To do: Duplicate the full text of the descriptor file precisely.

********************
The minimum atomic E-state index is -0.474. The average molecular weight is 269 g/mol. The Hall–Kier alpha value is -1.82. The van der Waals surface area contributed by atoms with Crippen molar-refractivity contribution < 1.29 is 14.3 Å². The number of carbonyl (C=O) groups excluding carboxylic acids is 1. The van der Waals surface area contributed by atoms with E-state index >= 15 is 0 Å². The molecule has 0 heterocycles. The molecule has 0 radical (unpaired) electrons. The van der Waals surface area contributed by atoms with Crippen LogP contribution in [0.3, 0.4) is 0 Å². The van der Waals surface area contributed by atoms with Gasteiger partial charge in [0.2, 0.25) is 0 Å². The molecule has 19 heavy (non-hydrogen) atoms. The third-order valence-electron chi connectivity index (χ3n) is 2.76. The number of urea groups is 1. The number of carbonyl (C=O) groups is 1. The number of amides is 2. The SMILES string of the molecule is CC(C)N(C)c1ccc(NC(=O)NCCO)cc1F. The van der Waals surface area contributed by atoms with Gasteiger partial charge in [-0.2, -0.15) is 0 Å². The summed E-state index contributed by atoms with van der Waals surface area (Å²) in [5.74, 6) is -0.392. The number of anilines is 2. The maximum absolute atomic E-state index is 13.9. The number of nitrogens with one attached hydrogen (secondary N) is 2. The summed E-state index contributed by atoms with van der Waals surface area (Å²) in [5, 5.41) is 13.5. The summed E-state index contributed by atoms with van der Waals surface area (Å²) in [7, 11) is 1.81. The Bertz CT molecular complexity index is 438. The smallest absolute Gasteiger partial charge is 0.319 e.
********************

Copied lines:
The minimum atomic E-state index is -0.474. The average molecular weight is 269 g/mol. The Hall–Kier alpha value is -1.82. The van der Waals surface area contributed by atoms with Crippen molar-refractivity contribution < 1.29 is 14.3 Å². The number of carbonyl (C=O) groups excluding carboxylic acids is 1. The van der Waals surface area contributed by atoms with E-state index >= 15 is 0 Å². The molecule has 0 heterocycles. The molecule has 0 radical (unpaired) electrons. The van der Waals surface area contributed by atoms with Crippen LogP contribution in [0.3, 0.4) is 0 Å². The van der Waals surface area contributed by atoms with Gasteiger partial charge in [0.2, 0.25) is 0 Å². The molecule has 19 heavy (non-hydrogen) atoms. The third-order valence-electron chi connectivity index (χ3n) is 2.76. The number of urea groups is 1. The number of carbonyl (C=O) groups is 1. The number of amides is 2. The SMILES string of the molecule is CC(C)N(C)c1ccc(NC(=O)NCCO)cc1F. The van der Waals surface area contributed by atoms with Gasteiger partial charge in [-0.2, -0.15) is 0 Å². The summed E-state index contributed by atoms with van der Waals surface area (Å²) in [5.74, 6) is -0.392. The number of anilines is 2. The maximum absolute atomic E-state index is 13.9. The number of nitrogens with one attached hydrogen (secondary N) is 2. The summed E-state index contributed by atoms with van der Waals surface area (Å²) in [5, 5.41) is 13.5. The summed E-state index contributed by atoms with van der Waals surface area (Å²) in [7, 11) is 1.81. The Bertz CT molecular complexity index is 438. The smallest absolute Gasteiger partial charge is 0.319 e.